Boston Scientific story updated with comment from Leerink Swann analyst)

NATICK, MA ( TheStreet) -- It's been a tough year for Boston Scientific ( BSX), but the medical device maker was able to beat the Street in its second quarter earnings, announced after the market close on Tuesday. Yet the earnings beat didn't help Boston Scientific shares gain ground after the market opened on Wednesday morning.

Boston Scientific shares dove after the opening bell on Wednesday on elevated trading -- the medical device company had surpassed its average daily trading volume of 21 million shares by midday. BSX losses had increased from an opening bell drop of 4% to a decline hovering between 5% and 7% at midday, pushing BSX shares back below the $6 mark.

The Street was only expecting earnings of 3 cents per share from Boston Scientific, which delivered earnings of 6 cents.

Boston Scientific hit the Street expectation of $1.9 billion in revenue for the quarter, which was lower than last year's second quarter revenue of just under $2.1 billion for Boston Scientific.

Boston Scientific shares had risen between 2% and 3% in after-hours trading on Tuesday as it beat on the bottom line and met the Street on the top line, even as profits fell versus the previous year. Yet that all changed after the earnings conference call on Wednesday morning.

Several analysts described the Boston Scientific earnings in a moderately positive light, and the medical device company's shares need a boost, trading near 52-week lows and already a "turnaround story" even before a recent crisis in its defibrillator business.

Analyst Joanne Wuensch of BMO Capital Markets described the Boston Scientific results as "better than expected." Leerink Swann also described the results as encouraging and supporting a recent Leerink Swann study on Boston Scientific's recovery in the defibrillator market.

Larry Biegelson, Wachovia Securities analyst, who is at a hold on BSX shares, was also modestly positive on the results, describing the quarter as "decent" for BSX, and referred to the "strong return to the ICD market."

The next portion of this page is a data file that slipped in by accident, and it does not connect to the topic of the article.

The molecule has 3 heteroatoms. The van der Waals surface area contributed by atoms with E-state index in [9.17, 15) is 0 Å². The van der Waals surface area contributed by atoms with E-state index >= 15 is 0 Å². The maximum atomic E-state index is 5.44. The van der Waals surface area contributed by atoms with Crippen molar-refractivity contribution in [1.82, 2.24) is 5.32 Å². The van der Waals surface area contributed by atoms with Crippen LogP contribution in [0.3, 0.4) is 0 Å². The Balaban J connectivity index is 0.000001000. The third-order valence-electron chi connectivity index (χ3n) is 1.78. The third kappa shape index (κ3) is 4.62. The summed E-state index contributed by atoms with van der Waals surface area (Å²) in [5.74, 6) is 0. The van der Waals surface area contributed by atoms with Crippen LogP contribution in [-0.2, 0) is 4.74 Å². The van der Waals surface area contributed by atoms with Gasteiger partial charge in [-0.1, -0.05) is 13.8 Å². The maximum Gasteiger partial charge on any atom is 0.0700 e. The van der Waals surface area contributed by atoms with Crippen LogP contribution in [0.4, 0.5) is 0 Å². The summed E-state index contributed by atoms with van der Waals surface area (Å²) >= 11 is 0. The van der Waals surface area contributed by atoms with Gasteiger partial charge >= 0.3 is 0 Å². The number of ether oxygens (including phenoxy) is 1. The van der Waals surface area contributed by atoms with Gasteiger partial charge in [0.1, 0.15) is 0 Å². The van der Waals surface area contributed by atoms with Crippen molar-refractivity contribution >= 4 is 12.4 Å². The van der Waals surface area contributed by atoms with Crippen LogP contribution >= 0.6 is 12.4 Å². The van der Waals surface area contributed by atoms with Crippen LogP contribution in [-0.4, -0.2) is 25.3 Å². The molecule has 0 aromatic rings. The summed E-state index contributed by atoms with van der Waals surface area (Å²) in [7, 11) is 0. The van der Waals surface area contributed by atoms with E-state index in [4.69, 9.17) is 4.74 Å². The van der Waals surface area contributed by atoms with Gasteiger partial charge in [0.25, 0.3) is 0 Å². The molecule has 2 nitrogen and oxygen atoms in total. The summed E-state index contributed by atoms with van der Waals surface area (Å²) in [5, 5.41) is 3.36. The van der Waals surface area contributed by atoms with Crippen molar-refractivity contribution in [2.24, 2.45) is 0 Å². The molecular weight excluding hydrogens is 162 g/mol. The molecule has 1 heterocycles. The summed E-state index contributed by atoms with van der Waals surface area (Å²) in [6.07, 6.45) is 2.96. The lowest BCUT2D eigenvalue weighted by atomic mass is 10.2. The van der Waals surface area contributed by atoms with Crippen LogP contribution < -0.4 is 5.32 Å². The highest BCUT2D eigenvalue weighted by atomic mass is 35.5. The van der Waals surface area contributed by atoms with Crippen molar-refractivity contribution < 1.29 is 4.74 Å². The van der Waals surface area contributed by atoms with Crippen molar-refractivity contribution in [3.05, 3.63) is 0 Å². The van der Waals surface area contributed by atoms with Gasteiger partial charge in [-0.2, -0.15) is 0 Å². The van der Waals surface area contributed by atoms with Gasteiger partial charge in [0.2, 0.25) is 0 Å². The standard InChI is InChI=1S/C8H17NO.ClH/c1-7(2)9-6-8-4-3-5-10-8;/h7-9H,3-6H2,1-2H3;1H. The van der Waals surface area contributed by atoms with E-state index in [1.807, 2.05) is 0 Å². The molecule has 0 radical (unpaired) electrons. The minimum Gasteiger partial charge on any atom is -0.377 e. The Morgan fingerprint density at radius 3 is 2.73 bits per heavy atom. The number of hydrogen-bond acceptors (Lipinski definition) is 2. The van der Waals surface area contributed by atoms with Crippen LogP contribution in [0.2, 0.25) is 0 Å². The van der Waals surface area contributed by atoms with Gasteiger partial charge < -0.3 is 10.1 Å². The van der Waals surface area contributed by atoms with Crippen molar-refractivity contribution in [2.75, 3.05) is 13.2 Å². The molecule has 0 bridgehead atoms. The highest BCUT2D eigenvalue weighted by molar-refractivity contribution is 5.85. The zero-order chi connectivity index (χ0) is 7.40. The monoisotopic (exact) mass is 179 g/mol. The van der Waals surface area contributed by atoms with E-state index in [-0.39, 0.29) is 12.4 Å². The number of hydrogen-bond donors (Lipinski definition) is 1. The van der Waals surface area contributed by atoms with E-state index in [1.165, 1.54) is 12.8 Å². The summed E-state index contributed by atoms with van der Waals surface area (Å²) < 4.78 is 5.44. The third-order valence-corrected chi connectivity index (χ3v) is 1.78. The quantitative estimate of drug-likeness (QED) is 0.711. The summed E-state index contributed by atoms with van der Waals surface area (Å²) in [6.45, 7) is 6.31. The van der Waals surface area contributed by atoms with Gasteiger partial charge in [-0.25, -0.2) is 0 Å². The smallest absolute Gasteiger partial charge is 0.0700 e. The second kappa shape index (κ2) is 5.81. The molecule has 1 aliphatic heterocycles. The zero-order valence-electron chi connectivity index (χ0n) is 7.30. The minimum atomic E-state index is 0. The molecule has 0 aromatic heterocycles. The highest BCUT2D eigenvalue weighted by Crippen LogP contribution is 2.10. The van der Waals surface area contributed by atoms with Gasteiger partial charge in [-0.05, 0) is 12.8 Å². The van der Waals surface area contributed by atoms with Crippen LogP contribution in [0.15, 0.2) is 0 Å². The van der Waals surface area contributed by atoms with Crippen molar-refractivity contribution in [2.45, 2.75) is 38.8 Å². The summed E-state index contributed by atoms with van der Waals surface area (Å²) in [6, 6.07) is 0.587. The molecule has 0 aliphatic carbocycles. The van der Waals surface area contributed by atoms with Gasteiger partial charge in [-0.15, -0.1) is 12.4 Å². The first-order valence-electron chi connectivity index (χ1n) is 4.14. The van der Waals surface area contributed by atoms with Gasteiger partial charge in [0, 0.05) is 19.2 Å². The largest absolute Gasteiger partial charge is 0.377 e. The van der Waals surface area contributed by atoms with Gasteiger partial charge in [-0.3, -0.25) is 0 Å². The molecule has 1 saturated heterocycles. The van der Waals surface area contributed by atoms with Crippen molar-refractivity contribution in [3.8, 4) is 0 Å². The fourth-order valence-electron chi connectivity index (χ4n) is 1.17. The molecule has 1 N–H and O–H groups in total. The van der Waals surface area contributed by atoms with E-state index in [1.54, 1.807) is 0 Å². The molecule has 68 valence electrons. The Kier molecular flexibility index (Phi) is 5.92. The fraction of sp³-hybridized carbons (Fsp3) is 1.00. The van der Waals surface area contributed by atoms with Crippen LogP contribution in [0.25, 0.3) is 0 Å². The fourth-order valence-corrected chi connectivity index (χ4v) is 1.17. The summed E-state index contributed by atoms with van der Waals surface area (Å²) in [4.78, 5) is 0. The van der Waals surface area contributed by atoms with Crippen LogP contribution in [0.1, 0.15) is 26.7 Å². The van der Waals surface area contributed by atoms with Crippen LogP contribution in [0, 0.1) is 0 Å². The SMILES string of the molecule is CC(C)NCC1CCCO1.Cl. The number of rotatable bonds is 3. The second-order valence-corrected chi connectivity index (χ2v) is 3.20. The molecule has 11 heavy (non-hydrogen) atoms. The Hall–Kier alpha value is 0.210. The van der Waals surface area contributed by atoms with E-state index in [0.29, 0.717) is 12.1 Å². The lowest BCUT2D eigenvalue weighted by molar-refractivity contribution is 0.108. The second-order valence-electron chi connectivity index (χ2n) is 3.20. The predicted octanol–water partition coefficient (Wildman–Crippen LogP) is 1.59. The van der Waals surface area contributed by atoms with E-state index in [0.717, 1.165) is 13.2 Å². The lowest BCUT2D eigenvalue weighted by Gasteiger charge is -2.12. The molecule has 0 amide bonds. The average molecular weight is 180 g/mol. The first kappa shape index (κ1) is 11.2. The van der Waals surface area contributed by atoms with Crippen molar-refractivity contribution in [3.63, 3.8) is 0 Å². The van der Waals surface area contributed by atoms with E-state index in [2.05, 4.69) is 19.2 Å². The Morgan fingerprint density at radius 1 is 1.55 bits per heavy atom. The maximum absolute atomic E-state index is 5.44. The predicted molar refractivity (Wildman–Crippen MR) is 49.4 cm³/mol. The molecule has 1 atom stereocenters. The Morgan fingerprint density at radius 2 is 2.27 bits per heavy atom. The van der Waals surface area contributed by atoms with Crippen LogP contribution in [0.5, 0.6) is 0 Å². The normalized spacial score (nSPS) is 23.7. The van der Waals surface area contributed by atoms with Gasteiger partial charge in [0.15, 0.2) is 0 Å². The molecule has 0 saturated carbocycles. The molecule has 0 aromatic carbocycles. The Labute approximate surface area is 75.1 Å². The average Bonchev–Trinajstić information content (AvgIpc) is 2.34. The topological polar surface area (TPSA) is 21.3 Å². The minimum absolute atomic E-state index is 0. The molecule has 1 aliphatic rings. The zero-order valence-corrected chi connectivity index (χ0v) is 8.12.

Wachovia noted that worldwide ICD sales of $379 million beat its estimate by $55 million, and U.S. ICD sales of $238 million beat the Wachovia estimate by $58 million. "BSX's return to the ICD market seems to be going better than expected," the Wachovia analyst wrote.

Implantable cardiodefibrillator (ICD) sales came in at what BMO Capital Markets described as a "healthy" $379 million, down 16.5%, but well ahead of the diminished recall-triggered consensus of $328 million and management guidance of $290-$325 million. BMO Capital said Boston Scientific "battled back in the US ICD market."

A decline in Boston Scientific's key drug eluting stent (DES) sales, down 11% to $389 million, could be one of the headwinds on Wednesday morning -- though the drop was only $6 million below consensus sales.

Larry Biegelson, Wachovia Securities analyst, had said earlier this year that the weak sales outlook for the drug-eluting stent (DES) business would continue to be an earnings headwind for Boston Scientific. Yet he described the drug stent sales drop as in line with his expectations, in a flash note released Tuesday night.

Analysts estimate that Boston Scientific lost 3% market share to competitors during a month-long recall in its defibrillator business in March. The main competitors are St. Jude Medical ( STJ) and Medtronic ( MDT)